“She did not care about shelling, threats or anyone trying to stop her. When we worked in the front lines, she always was the first to go and encouraged others to do so,” Dalia said.
Hundreds of people attended Reham’s funeral in Taiz on Friday. Prime Minister Ahmed Obeid bin Daghr, praised her work and offered his condolences on Twitter.
Reham came from Al-Turba, 70km south of Taiz city. She graduated from Taiz University in 2007 with a degree in English and started her voluntary work in Taiz, and in 2011 joined the protests against the former President Ali Abdullah Saleh.
In 2013, Reham founded the Nofoodh organization, which aimed to educate people about the outcomes of the “National Dialogue” — a transitional process put in place after Saleh was forced to step down.
Angered that they were not getting what they wanted from the National Dialogue, the Houthis seized the capital Sanaa in 2014 before attacking provinces to the south. In response Reham helped organize protests in Taiz calling for peace.
When the rebels attacked Taiz, her brothers all chose to resist the Houthis in different ways. One brother, Ahmed was killed in the same area as Reham in March 2017, while fighting the Houthis.
In 2015, at the height of a Houthi siege on the city which left hospitals desperately short of supplies, Reham tried to bring medicines to the Al-Hawban area. She was caught by the rebel forces and detained inside a school, which had been converted into a prison, Dalia said.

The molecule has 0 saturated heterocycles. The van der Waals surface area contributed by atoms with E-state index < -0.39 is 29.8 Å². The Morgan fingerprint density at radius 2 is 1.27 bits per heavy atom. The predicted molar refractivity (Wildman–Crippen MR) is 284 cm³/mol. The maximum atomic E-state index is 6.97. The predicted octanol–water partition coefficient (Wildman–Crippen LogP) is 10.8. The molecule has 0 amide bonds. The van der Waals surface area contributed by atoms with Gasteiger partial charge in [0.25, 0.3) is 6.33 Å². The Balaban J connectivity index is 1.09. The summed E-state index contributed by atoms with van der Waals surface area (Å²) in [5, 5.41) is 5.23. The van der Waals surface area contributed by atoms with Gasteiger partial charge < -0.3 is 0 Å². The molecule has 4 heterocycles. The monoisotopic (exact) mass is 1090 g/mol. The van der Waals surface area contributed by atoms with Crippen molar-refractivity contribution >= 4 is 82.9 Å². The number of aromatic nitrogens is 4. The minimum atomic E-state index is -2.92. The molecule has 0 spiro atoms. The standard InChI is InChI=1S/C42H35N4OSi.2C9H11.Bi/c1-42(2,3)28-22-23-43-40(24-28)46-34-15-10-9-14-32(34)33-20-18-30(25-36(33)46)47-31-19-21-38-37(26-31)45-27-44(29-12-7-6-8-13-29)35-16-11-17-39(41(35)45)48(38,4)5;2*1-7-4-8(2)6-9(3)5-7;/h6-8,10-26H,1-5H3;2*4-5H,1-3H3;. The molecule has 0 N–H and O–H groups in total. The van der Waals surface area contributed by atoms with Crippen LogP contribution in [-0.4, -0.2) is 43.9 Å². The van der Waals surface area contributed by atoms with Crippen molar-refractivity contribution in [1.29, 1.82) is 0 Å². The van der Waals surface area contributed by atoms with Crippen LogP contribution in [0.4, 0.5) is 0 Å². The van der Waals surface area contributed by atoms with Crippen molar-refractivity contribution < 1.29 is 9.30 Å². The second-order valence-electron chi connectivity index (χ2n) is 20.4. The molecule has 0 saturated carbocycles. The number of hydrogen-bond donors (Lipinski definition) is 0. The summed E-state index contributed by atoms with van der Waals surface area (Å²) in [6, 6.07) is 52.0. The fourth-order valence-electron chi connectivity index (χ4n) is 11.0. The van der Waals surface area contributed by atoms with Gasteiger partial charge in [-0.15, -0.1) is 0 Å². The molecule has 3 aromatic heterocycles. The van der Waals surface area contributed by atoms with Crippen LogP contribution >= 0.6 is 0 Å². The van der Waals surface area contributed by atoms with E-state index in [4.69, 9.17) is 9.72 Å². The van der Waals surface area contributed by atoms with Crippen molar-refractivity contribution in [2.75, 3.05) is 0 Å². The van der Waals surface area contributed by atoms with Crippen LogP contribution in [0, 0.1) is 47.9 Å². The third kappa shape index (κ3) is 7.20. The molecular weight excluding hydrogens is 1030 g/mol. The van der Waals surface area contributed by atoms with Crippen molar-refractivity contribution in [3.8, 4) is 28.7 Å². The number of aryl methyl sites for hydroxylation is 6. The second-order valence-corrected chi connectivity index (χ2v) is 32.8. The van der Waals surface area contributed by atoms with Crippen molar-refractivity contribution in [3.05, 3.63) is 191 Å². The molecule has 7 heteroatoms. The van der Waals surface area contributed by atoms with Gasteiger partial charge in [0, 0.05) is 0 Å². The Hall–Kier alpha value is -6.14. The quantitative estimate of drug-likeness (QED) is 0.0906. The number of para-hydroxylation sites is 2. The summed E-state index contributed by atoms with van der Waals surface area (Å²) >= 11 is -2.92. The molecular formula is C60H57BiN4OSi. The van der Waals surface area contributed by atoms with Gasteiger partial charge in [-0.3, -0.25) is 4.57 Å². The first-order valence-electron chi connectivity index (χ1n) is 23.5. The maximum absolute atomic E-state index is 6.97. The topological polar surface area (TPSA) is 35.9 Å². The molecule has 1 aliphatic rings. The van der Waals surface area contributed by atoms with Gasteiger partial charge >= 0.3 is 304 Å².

An airstrike by the Saudi-led coalition fighting in support of the Yemen government, targeted the Houthis at the school and Reham fled.
“But the Houthis arrested her again and put her in the Air Defense military camp,” Dalia said. Again, Reham was able to flee after coalition jets targeted the camp.
Reham’s family said they were in shock at her death and directed their anger at the Houthis.
“The Houthis are fully responsible for Reham’s death,” her cousin, Awad Abdulbaset, a journalist and activist, told Arab News. “They do not distinguish between fighters and civilians — they commit daily crimes because they are fond of killing.”
“Reham’s mother was worried about Reham because of her work, and she collapsed when she knew the news, her father is blind and he was deeply affected when he knew about Reham’s death.”
Taiz has seen some of the heaviest fighting in the conflict which has killed more than 5,000 civilians.